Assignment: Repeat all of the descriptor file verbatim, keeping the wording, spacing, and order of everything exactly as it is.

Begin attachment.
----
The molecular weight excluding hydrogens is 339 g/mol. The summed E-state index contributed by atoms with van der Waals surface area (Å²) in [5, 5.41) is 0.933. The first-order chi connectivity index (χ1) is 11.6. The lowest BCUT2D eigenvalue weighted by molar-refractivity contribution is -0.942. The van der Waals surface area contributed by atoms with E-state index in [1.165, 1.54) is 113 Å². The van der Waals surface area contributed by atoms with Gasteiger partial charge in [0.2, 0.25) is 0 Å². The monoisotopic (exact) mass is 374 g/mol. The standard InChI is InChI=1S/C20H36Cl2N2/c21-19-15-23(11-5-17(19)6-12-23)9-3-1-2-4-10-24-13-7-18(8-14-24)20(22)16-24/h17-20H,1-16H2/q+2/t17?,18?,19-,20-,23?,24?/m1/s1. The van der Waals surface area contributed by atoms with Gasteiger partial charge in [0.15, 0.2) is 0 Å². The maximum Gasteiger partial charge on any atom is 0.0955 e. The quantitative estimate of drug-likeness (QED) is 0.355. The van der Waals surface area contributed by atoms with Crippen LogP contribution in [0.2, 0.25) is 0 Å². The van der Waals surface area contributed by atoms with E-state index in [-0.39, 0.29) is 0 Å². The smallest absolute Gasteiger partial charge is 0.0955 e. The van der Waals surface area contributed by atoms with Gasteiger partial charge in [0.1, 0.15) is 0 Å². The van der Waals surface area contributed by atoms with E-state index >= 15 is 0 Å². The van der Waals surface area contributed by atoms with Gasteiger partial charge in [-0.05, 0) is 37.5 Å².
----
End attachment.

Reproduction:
The molecular weight excluding hydrogens is 339 g/mol. The summed E-state index contributed by atoms with van der Waals surface area (Å²) in [5, 5.41) is 0.933. The first-order chi connectivity index (χ1) is 11.6. The lowest BCUT2D eigenvalue weighted by molar-refractivity contribution is -0.942. The van der Waals surface area contributed by atoms with E-state index in [1.165, 1.54) is 113 Å². The van der Waals surface area contributed by atoms with Gasteiger partial charge in [0.2, 0.25) is 0 Å². The monoisotopic (exact) mass is 374 g/mol. The standard InChI is InChI=1S/C20H36Cl2N2/c21-19-15-23(11-5-17(19)6-12-23)9-3-1-2-4-10-24-13-7-18(8-14-24)20(22)16-24/h17-20H,1-16H2/q+2/t17?,18?,19-,20-,23?,24?/m1/s1. The van der Waals surface area contributed by atoms with Gasteiger partial charge in [0.15, 0.2) is 0 Å². The maximum Gasteiger partial charge on any atom is 0.0955 e. The quantitative estimate of drug-likeness (QED) is 0.355. The van der Waals surface area contributed by atoms with Crippen LogP contribution in [0.2, 0.25) is 0 Å². The van der Waals surface area contributed by atoms with E-state index in [-0.39, 0.29) is 0 Å². The smallest absolute Gasteiger partial charge is 0.0955 e. The van der Waals surface area contributed by atoms with Gasteiger partial charge in [0.1, 0.15) is 0 Å². The van der Waals surface area contributed by atoms with E-state index >= 15 is 0 Å². The van der Waals surface area contributed by atoms with Gasteiger partial charge in [-0.05, 0) is 37.5 Å².